While dairy cows are nearly exclusive contributors to the U.S. milk supply (goats, sheep, and water buffalo contribute miniscule levels of milk), dairy breeds also contribute a significant share of the U.S. beef supply. From 2011 to 2015, 22 percent of all U.S. beef came from either dairy cows or dairy steers and heifers fed out for beef production.
The statement in the headline, "one in five hamburgers come from dairy" really may need a slight adjustment . . . because dairy cows make a larger contribution to ground beef, while fed cattle such as steers put steaks in the meat case and on restaurant plates.
The share that dairy cattle hold in the beef category has been rising slightly in recent years. Not because dairy cattle numbers have been growing, but because the nation's beef herd has been shrinking as of late. That trend toward a shrinking beef breed-based herd has appeared to level off given recent USDA statistics.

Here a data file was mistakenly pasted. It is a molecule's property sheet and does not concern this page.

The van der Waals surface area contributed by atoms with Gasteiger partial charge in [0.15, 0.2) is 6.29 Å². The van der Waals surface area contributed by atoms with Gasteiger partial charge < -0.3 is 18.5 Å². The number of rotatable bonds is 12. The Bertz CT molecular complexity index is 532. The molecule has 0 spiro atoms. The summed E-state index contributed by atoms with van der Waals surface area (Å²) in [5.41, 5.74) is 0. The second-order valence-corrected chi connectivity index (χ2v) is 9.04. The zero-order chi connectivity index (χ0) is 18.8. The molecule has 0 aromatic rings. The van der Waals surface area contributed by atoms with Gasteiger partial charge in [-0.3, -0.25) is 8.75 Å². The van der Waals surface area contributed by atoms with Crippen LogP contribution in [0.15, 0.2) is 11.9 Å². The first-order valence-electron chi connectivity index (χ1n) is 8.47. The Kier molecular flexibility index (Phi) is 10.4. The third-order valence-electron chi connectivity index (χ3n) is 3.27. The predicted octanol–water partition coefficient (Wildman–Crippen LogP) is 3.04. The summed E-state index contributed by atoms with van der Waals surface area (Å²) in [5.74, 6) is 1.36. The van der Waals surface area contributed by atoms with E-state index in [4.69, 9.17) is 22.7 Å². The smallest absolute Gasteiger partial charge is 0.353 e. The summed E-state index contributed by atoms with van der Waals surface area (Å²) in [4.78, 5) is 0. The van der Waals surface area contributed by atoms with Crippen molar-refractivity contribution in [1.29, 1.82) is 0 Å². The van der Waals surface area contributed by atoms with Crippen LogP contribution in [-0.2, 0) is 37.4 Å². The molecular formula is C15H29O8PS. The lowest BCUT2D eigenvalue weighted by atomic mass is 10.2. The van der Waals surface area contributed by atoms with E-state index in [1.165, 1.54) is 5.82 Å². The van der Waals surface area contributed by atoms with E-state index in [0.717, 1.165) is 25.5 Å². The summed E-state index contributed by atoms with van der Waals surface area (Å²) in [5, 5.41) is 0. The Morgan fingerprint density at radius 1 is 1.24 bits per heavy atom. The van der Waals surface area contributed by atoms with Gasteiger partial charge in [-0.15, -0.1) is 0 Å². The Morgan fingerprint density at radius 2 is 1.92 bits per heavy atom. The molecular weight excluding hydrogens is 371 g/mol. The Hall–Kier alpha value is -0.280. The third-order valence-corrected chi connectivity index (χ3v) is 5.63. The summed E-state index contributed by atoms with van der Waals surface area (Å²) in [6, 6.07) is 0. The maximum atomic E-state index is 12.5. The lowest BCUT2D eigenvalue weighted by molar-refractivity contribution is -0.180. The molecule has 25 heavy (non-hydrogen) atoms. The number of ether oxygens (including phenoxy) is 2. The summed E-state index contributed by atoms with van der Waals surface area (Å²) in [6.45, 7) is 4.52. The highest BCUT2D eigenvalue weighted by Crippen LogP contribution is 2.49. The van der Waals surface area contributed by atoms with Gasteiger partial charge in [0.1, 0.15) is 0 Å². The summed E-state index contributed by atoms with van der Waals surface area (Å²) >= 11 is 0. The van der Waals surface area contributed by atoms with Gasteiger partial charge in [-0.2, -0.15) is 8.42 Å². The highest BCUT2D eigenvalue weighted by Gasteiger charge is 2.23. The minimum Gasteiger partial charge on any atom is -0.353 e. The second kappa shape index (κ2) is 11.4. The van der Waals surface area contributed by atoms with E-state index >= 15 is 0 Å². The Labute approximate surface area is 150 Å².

In honor of May being National Beef Month, a short slide presentation courtesy of CattleFax has been included with this Hoard's Dairyman Intel.
(c) Hoard's Dairyman Intel 2016
May 2, 2016